Sony's Vaio Duo 11 hybrid with Windows 8: In pictures

Sony's Vaio Duo 11 hybrid with Windows 8: In pictures

Summary: Sony's newest hybrid is a tablet when flat and a laptop when propped up on a crutch. ZDNet went hands-on to get a quick look at the chameleonic Windows 8-based device.


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  • The Vaio Duo 11 hybrid is somewhere between an ultrabook and a normal laptop in weight, as it comes in at 1.3kg with the battery in. 

    Pricing will depend on configuration but should start from around £1,000 ($1,600).

    Image: Ben Woods

  • Instead of having a detachable screen, the Vaio Duo 11 uses a reverse hinge. This means that when the laptop 'lid' is closed, the screen is facing upwards and the device can be used as a standalone tablet. Officially it's known as a 'SurfSlider' design, but I can't imagine anyone outside of Sony using that phrase.

    The 11.6-inch (1920x1080-pixel) screen faces upwards, but as it's Corning Gorilla Glass, it should resist gentle bumps and scratches.

    The device includes a Intel Core i3, i5 or i7 processor, depending on the buyer's choice.

    Similarly, it can be configured to ship with either 4Gb or 8GB of RAM, and with the Windows 8 or Windows 8 Pro operating system.

    Image: Ben Woods

  • Measuring just under 18mm thick, the Duo 11 is more comparable to a laptop or ultrabook than to a tablet. Unlike many other tablet-only devices, the Vaio Duo 11 comes with some full-size connectivity, including two USB 3.0 ports, HDMI out, and a VGA out. Additionally, it has dual 2-megapixel web cameras, with one on the front and one on the rear.

    Image: Ben Woods

Topics: Tablets, Laptops, Mobility, Windows

Ben Woods

About Ben Woods

With several years' experience covering everything in the world of telecoms and mobility, Ben's your man if it involves a smartphone, tablet, laptop, or any other piece of tech small enough to carry around with you.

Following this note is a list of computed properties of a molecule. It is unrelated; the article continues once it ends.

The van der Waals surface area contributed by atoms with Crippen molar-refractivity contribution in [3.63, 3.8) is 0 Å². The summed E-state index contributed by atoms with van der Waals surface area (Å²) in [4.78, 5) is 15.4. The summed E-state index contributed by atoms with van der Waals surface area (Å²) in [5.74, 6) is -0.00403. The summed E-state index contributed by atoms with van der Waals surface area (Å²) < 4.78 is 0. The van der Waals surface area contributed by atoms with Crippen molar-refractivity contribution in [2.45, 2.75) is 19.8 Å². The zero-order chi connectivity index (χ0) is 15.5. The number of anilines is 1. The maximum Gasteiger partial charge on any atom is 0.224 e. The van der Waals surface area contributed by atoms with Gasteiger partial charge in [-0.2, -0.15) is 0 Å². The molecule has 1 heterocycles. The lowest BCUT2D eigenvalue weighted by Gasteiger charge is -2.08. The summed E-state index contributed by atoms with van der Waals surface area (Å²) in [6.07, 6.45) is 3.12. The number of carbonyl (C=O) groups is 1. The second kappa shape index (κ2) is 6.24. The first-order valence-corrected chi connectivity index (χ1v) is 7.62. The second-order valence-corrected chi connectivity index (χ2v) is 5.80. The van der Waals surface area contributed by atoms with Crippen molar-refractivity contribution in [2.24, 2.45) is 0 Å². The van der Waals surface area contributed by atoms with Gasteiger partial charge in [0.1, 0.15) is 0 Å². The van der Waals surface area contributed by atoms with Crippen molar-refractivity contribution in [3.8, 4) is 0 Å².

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  • Looks nice

    Sony always makes nice hardware and i'm intrigued by this style of hybrid. It's more of a productivity tool since laptop would be the primary use but having the capability to use as a tablet is a great addition.
  • Flat Screen Cable Connector looks a weak point in the design.

    The Flat Screen Cable Connector shown in Image 4, would be extremely vulnerable to children putting their little hands in there and pulling on that flat cable. Keep out of reach of Toddlers!

    There must be a tidier way of routing the screen connector, than this. Poor Design for the cable, otherwise looks quite good.
    • Yep that's toddler bait.

      You beat me too it, i thought the same thing when I saw that photo. These new Windows tablets are starting to look a lot like the old Windows tablets, clunky and heavy by todays standards. No thanks.
      Todd Edens
      • Clunky maybe; heavy - I don't think so

        I would agree they are a bit clunky but, as far as weight, I think they are just fine - lighter than a laptop, and along the lines of an ultrabook. Adding a keyboard for productivity rather "outweighs" the amount of added poundage that is added by the keyboard; I hope I said that in a rather 'roundabout' way - LOL. I still see value in possibly having a detachable keyboard, BUT ... then there's the issue of "keeping up with a detached keyboard" - never an easy task.

        For the trade-off of added weight, I'll take the keyboard! I need a 'productivity tool,' and it's nice also to have a tablet, but the workstation aspect is badly needed; and the original "Dell Duo Convertible" apparently fell way short in most respects.

        So, does this have all the needed connectors, so that we can "dock" it with external dual-screens and external, larger keyboard and so forth? If so, it's a go!
        See my prediction of the 'Vanishing Desktop' here:
        Let me know your thoughts!
  • Ah yes! HDMI out AND usb connectors!

    Okay, I looked at the pics and saw, for sure, this potentially could be docked - it has the HDMI out and at least 2 USB interfaces! Woo hoo! What about the price???
    This is exactly what I predicted - more towards a 'desktop replacement:'
    The Vanishing Desktop:
    And I agree - Sony rocks on hardware!
  • It looks promising

    But there are a few gripes.

    The memory is non-expandable. The entry level pricing comes with 4GB and has shared graphics. With a full HD screen, this won't help anything.

    The design is nice. The non-detachable keyboard isn't really an issue, if it is 18mm thick which is very thin (1.8cm).

    The ribbon is a little lazy but as long as the sliding mechanism is flawless that's ok.

    I certainly can see the crowd it appeals to.

    As a frequent traveller tried of carrying too many devices, this is a one stop solution and with the potential power connecting to a big display is great.

    I'll play around with it this week before deciding whether to get it.